This blog is the first of three which focus on Exchange 2007 Search and Content Indexing. The titles of the three blogs are as follows:
Exchange 2007 Search - Part 1: Introduction to Exchange 2007 Search (this Blog)
Exchange 2007 Search - Part 2: Content Indexing
Exchange 2007 Search - Part 3: The Search Process
What’s New in Exchange 2007 Search
Search in Exchange 2007 (Exchange Search) is completely different from earlier versions of Exchange. Improvements were made to performance, Content Indexing, and Search. New items are indexed almost immediately after their arrival into a mailbox giving end users a fast, reliable, and more stable search function. In Exchange 2000 and Exchange 2003, indexing was not enabled by default. In Exchange 2007, indexing is enabled by default on all mailbox databases and there is no initial setup or configuration required.
In Exchange 2007, the indexes are held in a catalog which is created in the same location as the database files. Extensive research and experience shows that 5-10 percent of the database size can be expected for the catalog. This is a great improvement over Exchange 2003 which created a content index that was 35-45 percent of the database size.
Note that for planning purposes, you should reserve 20 percent of the database size since the catalog can momentarily double during a Master Index Merge. MSSearch maintains the inverted index for a particular mailbox database. It is more efficient for MSSearch to add to a small index than to a large one, so it creates new small indexes on a regular basis as a part of its normal operation. At regular intervals MSSearch performs a merge of the smaller indices and the master index. This process is known as the Master Merge and is completely different from a re-index.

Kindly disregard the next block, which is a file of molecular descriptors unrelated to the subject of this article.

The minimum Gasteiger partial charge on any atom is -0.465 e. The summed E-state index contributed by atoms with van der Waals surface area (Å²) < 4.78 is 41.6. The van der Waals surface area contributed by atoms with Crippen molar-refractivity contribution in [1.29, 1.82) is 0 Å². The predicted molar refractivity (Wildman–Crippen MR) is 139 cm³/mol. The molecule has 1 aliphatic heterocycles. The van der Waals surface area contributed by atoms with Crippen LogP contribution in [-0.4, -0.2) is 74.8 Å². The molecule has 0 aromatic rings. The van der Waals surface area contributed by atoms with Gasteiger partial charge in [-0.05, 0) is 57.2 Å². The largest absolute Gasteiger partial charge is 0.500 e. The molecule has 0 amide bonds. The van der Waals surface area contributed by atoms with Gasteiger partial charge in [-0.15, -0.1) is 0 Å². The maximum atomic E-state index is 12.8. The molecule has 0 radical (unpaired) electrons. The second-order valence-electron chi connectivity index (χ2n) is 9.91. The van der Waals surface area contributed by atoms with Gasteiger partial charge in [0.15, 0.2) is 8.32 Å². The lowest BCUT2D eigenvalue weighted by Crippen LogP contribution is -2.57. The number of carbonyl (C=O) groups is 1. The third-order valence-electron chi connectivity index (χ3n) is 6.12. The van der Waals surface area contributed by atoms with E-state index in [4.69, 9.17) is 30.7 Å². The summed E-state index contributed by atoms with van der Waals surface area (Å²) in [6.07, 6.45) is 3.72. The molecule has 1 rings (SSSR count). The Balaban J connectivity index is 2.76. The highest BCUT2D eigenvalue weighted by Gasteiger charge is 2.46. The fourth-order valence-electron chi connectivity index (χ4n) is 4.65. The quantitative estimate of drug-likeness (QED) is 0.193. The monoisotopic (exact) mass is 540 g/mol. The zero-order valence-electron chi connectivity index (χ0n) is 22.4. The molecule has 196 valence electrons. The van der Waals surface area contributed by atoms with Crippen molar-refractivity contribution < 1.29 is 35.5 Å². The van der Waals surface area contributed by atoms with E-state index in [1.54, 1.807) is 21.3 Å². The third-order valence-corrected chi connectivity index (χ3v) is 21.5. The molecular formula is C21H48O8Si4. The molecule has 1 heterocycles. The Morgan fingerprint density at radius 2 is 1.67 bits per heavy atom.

With the use of event notifications from the information store, a new or changed item triggers indexing. This means that the catalog should never be more than a few minutes out of date. On average, new messages are indexed within ten seconds and a query finds the new messages within seconds. This process is totally new for Exchange 2007. Older versions of Exchange indexing were never current until the catalog was brought up to date by periodic indexing done in off-hours on a schedule, which could take several hours if there were many changes. That meant that in Exchange 2003 new items did not appear in a search until up to a week later, depending on the crawling schedule. In Exchange 2007 new items appear in search results shortly after their arrival to the database. Note that the word crawling generally refers to the first time a database is indexed, although it is sometimes used as a synonym for indexing.
Exchange 2007 does not perform Content Indexing of the Public folder Store. Additional information on searching and indexing Exchange Public Folders with Exchange 2007 will be found in part 3 of this blog series, in the section on Public Folders in Exchange 2007 Search - Part 3: The Search Process.
Exchange 2007 Search Performance
The performance of Exchange Search has dramatically improved in Exchange 2007. Several improvements were made to optimize system resources such CPU, Memory, Disk I/O, and Disk Space required for its indexes. A new Throttling feature in Exchange Search automatically backs off indexing (throttles) for a particular MDB or set, reducing Disc I/O and CPU utilization. For further information on the new throttle mechanism for Exchange 2007 content indexing, see the following reference: